In Finland, an expectant mother or adoptive parents can get this world-famous maternity box. Inside this baby box is a starter kit for newborn babies. They’re no token baby stuffs either. It’s no wonder that BBC and news outlets worldwide are making such a big deal about it.
Since I’m a “mother to be” myself, I received one from the Finnish government. And it comes at a price that cannot be beat: free. This was something I’ve been looking forward to since it became official that we’re having a baby. So did Arthur.
The maternity box, äitiyspakkaus in Finnish, is for all mothers, regardless of income or social status. A mom-to-be can also choose to get cash, 140€ tax-free, instead of the maternity box if she so desires. But this is a no-brainer since the package is way much more worth than 140€. So of course, 95% of all Finnish mothers-to-be choose the box over the cash.
So far, Finland is the only country in the world that gives these for free. Lately, many other countries have started to show interest in the maternity box. But they come at a cost to the expectant mothers. So this form of entitlement–free and/or tax free–is still unique to Finland.
Who can get the maternity box?
The maternity box is a way for the Finnish state to show that all mothers get equal support. That every baby has the right to the same start in life. This makes me, as a mother to be, feel welcome in the Finnish society. I must say it’s the best welcome gift any expectant mother could receive from her government.
To get the right to receive the maternity box, the “mother to be” has to be covered under the Finnish social security system. The reason why I’m pointing this out, is that, this is not only a privilege reserved for Finnish citizens living in Finland. Other nationalities who are lawful residents also qualify.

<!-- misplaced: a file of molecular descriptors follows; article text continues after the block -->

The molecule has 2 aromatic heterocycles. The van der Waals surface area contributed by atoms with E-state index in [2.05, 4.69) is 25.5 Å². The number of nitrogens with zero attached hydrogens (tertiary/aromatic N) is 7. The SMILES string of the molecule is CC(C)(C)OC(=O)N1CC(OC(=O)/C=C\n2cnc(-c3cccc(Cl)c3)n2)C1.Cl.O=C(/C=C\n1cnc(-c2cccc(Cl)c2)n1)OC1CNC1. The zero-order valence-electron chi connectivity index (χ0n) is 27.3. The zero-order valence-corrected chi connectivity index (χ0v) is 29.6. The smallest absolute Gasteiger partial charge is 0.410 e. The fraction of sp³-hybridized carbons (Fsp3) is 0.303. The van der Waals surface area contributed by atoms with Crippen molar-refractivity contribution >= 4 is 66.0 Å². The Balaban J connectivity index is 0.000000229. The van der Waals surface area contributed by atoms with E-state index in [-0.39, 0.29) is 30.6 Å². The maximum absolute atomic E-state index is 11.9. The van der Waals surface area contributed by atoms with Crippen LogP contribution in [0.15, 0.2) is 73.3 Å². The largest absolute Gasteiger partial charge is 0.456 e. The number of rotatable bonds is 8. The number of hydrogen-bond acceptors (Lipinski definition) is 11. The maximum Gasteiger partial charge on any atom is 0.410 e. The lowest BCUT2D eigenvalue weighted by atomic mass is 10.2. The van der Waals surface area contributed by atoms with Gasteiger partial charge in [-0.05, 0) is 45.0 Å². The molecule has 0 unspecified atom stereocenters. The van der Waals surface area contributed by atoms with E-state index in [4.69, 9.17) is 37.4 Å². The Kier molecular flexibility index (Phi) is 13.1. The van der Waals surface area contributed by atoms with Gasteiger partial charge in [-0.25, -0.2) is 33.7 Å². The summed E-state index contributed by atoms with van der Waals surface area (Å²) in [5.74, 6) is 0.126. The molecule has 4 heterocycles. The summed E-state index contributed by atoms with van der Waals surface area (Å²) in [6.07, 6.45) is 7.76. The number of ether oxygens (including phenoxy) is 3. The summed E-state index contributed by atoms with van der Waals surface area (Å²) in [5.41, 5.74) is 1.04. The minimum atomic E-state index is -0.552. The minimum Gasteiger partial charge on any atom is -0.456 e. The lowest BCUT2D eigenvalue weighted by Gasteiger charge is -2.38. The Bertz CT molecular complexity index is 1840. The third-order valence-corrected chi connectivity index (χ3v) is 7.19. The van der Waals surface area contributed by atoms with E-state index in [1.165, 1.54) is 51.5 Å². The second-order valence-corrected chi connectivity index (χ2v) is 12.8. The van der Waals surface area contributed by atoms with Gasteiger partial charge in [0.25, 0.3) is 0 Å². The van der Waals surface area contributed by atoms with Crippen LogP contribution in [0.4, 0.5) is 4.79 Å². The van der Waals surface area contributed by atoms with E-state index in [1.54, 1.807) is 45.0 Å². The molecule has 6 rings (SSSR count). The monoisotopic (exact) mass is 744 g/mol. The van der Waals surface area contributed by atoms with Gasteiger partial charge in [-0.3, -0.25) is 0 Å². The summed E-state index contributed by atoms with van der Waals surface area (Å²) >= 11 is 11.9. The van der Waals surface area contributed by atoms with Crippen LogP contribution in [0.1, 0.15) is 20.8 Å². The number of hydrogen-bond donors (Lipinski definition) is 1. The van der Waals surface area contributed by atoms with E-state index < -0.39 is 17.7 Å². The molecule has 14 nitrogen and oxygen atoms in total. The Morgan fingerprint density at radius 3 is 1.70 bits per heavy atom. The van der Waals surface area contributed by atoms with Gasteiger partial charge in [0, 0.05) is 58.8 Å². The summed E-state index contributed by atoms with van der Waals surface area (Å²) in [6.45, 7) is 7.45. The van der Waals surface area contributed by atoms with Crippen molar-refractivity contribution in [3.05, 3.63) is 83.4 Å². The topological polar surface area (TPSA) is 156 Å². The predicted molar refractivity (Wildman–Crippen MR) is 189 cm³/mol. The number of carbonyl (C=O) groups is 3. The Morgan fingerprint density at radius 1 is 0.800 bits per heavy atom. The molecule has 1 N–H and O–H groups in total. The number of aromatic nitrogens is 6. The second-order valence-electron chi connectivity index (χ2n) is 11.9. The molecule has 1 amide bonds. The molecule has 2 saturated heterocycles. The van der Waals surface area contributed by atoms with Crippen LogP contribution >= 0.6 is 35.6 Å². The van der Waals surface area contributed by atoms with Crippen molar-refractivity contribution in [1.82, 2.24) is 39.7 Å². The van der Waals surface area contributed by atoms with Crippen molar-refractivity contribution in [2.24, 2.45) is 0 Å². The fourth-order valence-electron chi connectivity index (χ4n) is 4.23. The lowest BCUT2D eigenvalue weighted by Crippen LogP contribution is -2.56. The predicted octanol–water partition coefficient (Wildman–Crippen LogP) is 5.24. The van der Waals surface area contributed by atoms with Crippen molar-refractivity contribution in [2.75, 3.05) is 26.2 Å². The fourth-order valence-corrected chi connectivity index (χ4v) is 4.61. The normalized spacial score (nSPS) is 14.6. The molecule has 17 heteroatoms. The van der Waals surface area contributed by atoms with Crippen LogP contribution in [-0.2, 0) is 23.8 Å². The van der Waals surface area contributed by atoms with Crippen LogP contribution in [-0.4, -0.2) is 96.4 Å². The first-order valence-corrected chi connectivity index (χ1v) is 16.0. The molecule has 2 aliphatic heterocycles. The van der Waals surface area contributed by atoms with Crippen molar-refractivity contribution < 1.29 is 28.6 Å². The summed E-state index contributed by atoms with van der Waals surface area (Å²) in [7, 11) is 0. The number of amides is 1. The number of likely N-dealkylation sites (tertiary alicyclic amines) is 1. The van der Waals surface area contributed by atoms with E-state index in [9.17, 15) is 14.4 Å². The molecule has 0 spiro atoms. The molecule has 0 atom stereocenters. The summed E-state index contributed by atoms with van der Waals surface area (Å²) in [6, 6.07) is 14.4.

The expectant mother only need to show her doctor’s confirmation—that she had health check-ups during her pregnancy—for her to receive the maternity package.
Low infant mortality
The local maternity clinics, called “neuvola”, do these health check ups. These check-ups follow a schedule, from the time a woman becomes pregnant, to the time she gives birth. And these are all free, by the way.
The maternity box as a cot
At the bottom of the 70cm long cardboard box is a thin foam mattress. This way, the baby has a safe sleeping space. Much safer than if the baby slept on the parents bed (with the parents). This practice has been linked to sudden infant death syndrome (SIDS).
The maternity box educates new parents
The maternity box also has doubles as an education tools for parents. Its contents steer them in the right direction towards healthy child rearing practices.
For example, breastfeeding is strongly recommended and encouraged by the state. That’s why there is no baby feeding bottles, baby formula, or pacifier in the maternity box. Instead, you’ll find nursing pads, nipple cream, and condoms. Condoms, because taking hormonal contraceptives while still breast feeding the baby is not recommended.
Also, the entire baby winter gear you can find in the maternity box helps you dress your baby appropriately during the harsh Finnish winters.
What year was your baby born?
The contents of the maternity box change every year. New colors, new designs, and new items are introduced. This way you can see which baby was born in which year. Every generation wears the color of the year they received the maternity box. That’s why every year, expectant parents await the publication of the newest box with big excitement, us included
What’s inside the maternity box?
Have a look at the many items that fill this box. How could a 140€ cash payment pay for all these quality items? Most of them, by the way, are organic cotton, made in Finland, and designed for the Finnish climate.
(Note: The bath thermometer is missing in the photos)
I can’t wait to finally use this box as a bed for our baby girl. I have one more week of pregnancy ahead of me. Soon we can let her take day naps outside, on our balcony, in the comfort of the maternity box. It could’t get more Finnish than that.